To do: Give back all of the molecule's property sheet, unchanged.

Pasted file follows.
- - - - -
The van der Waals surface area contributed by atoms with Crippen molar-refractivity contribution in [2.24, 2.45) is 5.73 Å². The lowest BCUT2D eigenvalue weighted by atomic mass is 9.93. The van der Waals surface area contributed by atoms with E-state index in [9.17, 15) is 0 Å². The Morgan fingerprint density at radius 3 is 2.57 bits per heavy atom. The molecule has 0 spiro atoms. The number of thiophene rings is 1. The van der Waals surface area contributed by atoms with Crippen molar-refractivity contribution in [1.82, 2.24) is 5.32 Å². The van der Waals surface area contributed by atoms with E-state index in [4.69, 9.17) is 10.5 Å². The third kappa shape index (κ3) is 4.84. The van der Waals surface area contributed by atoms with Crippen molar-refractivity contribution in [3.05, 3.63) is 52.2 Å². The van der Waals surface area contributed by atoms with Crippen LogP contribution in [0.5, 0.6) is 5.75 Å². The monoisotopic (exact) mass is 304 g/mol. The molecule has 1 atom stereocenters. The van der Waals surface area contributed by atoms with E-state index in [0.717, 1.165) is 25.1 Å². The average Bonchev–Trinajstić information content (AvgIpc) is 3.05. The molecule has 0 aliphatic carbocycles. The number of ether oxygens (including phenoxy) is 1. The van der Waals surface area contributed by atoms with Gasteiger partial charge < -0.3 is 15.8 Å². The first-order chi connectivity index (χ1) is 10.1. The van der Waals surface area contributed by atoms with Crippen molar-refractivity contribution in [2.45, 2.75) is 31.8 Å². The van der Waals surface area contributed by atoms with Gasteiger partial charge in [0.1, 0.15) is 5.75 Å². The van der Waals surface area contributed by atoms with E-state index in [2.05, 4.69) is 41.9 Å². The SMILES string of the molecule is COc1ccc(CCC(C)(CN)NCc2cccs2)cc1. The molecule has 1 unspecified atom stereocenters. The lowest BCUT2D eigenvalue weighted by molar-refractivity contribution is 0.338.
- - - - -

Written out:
The van der Waals surface area contributed by atoms with Crippen molar-refractivity contribution in [2.24, 2.45) is 5.73 Å². The lowest BCUT2D eigenvalue weighted by atomic mass is 9.93. The van der Waals surface area contributed by atoms with E-state index in [9.17, 15) is 0 Å². The Morgan fingerprint density at radius 3 is 2.57 bits per heavy atom. The molecule has 0 spiro atoms. The number of thiophene rings is 1. The van der Waals surface area contributed by atoms with Crippen molar-refractivity contribution in [1.82, 2.24) is 5.32 Å². The van der Waals surface area contributed by atoms with E-state index in [4.69, 9.17) is 10.5 Å². The third kappa shape index (κ3) is 4.84. The van der Waals surface area contributed by atoms with Crippen molar-refractivity contribution in [3.05, 3.63) is 52.2 Å². The van der Waals surface area contributed by atoms with Crippen LogP contribution in [0.5, 0.6) is 5.75 Å². The monoisotopic (exact) mass is 304 g/mol. The molecule has 1 atom stereocenters. The van der Waals surface area contributed by atoms with E-state index in [0.717, 1.165) is 25.1 Å². The average Bonchev–Trinajstić information content (AvgIpc) is 3.05. The molecule has 0 aliphatic carbocycles. The number of ether oxygens (including phenoxy) is 1. The van der Waals surface area contributed by atoms with Gasteiger partial charge < -0.3 is 15.8 Å². The first-order chi connectivity index (χ1) is 10.1. The van der Waals surface area contributed by atoms with Crippen molar-refractivity contribution in [2.45, 2.75) is 31.8 Å². The van der Waals surface area contributed by atoms with Gasteiger partial charge in [0.1, 0.15) is 5.75 Å². The van der Waals surface area contributed by atoms with E-state index in [2.05, 4.69) is 41.9 Å². The SMILES string of the molecule is COc1ccc(CCC(C)(CN)NCc2cccs2)cc1. The molecule has 1 unspecified atom stereocenters. The lowest BCUT2D eigenvalue weighted by molar-refractivity contribution is 0.338.